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Friday, April 10, 2020

Poll shows desire for tort reform in health care package

By John O'Brien | Dec 2, 2009


WASHINGTON (Legal Newsline) - A majority of Americans say tort reform measures should be taken to drive down healthcare costs, a new poll shows.

At a time when the U.S. Senate is mulling legislation that would reshape health care in the country and the need for medical liability measures is being debated, a Rasmussen Reports survey released Wednesday shows 57 percent of voters feel caps on damages should be placed on medical malpractice suits.

Forty-seven percent of those polled also believe tort reform can help ease healthcare costs, while 28 percent do not and 25 percent are undecided.

The Senate plan, opposed by all 40 Republicans, lacks legal reforms such as a cap on medical malpractice awards -- something sought by doctors.

"We know that our patients -- insured and uninsured, elderly and poor -- need a much more efficient, effective, and accountable healthcare system," Texas Medical Association President Dr. William Fleming III recently said. "But, on the whole, the Senate health plan is bad medicine for our patients."

According to the Rasmussen Reports poll, 60 percent believe the plan will increase the cost of health care and 49 percent rate the current system as good or excellent. Still, 53 percent say major changes are needed.

Fifty-one percent of Democrats polled say caps should be placed on med-mal damages, while the former head of the Democratic National Committee wrote in his recent book that malpractice reform shouldn't be considered a major aspect of healthcare change.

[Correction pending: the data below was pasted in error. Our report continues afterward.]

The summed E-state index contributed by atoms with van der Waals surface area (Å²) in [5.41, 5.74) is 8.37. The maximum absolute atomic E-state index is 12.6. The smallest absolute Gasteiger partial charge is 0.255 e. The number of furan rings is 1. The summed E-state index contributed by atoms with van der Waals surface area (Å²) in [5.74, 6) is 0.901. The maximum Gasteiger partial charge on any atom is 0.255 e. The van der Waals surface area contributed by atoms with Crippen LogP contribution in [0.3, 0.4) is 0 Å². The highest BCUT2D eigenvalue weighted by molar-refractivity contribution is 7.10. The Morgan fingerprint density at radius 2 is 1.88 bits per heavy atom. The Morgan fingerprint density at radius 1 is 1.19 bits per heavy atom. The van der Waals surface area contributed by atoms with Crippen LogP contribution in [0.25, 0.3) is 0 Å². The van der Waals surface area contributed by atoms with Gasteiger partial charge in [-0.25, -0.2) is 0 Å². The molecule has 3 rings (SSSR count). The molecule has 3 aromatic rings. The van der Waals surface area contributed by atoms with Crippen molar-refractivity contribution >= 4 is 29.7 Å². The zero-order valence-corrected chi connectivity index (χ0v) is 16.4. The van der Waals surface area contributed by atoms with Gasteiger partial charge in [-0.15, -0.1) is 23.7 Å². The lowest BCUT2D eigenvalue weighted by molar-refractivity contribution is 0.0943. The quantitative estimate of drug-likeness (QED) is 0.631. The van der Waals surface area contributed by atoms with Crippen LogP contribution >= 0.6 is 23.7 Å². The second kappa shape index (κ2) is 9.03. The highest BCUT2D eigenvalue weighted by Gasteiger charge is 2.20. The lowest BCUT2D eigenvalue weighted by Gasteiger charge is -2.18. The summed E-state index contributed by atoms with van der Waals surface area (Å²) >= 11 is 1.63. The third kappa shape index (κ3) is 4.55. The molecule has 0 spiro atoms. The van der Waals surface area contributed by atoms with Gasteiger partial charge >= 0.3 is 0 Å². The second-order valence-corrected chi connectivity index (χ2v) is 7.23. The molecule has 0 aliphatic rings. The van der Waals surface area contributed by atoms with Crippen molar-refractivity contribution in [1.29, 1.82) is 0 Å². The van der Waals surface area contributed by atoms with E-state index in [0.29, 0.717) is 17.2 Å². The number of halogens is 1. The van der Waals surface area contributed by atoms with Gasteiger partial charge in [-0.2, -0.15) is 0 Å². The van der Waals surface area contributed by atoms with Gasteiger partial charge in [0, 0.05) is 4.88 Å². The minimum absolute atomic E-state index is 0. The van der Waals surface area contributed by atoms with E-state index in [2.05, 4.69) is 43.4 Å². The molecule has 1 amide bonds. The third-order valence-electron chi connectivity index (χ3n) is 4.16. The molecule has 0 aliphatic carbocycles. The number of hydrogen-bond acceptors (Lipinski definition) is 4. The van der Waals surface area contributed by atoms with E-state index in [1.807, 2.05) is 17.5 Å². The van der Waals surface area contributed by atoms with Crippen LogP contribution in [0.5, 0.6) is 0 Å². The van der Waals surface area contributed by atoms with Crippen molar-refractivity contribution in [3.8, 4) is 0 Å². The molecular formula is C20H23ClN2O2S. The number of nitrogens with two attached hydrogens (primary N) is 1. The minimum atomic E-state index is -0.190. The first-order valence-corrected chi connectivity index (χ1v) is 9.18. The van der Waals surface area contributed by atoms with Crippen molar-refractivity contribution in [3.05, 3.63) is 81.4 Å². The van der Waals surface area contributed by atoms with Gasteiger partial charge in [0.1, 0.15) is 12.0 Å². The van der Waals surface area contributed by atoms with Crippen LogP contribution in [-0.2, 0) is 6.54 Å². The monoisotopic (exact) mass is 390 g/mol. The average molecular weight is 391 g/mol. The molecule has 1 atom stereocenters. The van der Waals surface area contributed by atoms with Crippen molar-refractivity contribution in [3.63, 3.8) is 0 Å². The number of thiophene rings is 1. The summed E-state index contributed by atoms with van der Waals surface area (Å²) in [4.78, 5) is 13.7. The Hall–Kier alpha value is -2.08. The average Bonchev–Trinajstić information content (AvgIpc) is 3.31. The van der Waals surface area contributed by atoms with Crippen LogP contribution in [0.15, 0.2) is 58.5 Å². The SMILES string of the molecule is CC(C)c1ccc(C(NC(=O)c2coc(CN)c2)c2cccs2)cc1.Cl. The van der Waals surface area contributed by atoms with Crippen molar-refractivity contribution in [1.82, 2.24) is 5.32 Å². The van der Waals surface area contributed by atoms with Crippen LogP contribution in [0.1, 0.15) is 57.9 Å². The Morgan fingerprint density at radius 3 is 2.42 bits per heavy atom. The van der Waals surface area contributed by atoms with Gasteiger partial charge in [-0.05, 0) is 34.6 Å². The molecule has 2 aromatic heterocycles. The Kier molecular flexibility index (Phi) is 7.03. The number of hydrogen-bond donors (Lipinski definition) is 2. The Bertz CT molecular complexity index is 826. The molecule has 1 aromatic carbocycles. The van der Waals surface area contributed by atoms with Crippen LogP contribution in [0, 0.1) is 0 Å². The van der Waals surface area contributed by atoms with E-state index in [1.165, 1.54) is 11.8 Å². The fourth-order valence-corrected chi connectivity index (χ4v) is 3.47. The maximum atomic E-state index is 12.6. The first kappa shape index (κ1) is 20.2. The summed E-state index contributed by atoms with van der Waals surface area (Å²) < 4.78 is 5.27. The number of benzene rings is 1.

"The total cost of malpractice constitutes just 0.46 percent of total health care expenditures, and settlements have grown modestly with inflation," Howard Dean wrote in "Howard Dean's Prescription for Real Healthcare Reform."

Dean is a former Vermont governor and Presidential candidate. He's also a physician.

"The increasing costs of malpractice insurance premiums are hurting doctors, but they're not the real causes of our growing healthcare bill," Dean added.

"In reality, the longer Republicans obscure the real issues and obstruct reform efforts, the higher the costs will rise."

Dean says private insurers, pharmaceutical companies, both small and large businesses and conservatives have not "embraced the real goal of health care reform: Providing everyone with a choice of coverage."

However, Dean said at a town hall meeting in August that the reason significant tort reform measures aren't being included in the legislation is that lawmakers are scared of upsetting trial lawyers.

"When you go to pass a really enormous bill like that, the more stuff you put in it, the more enemies you make," Dean said.

"And the reason tort reform is not in the bill is because the people who wrote it did not want to take on the trial lawyers in addition to everybody else they were taking on, and that is the plain and simple truth."

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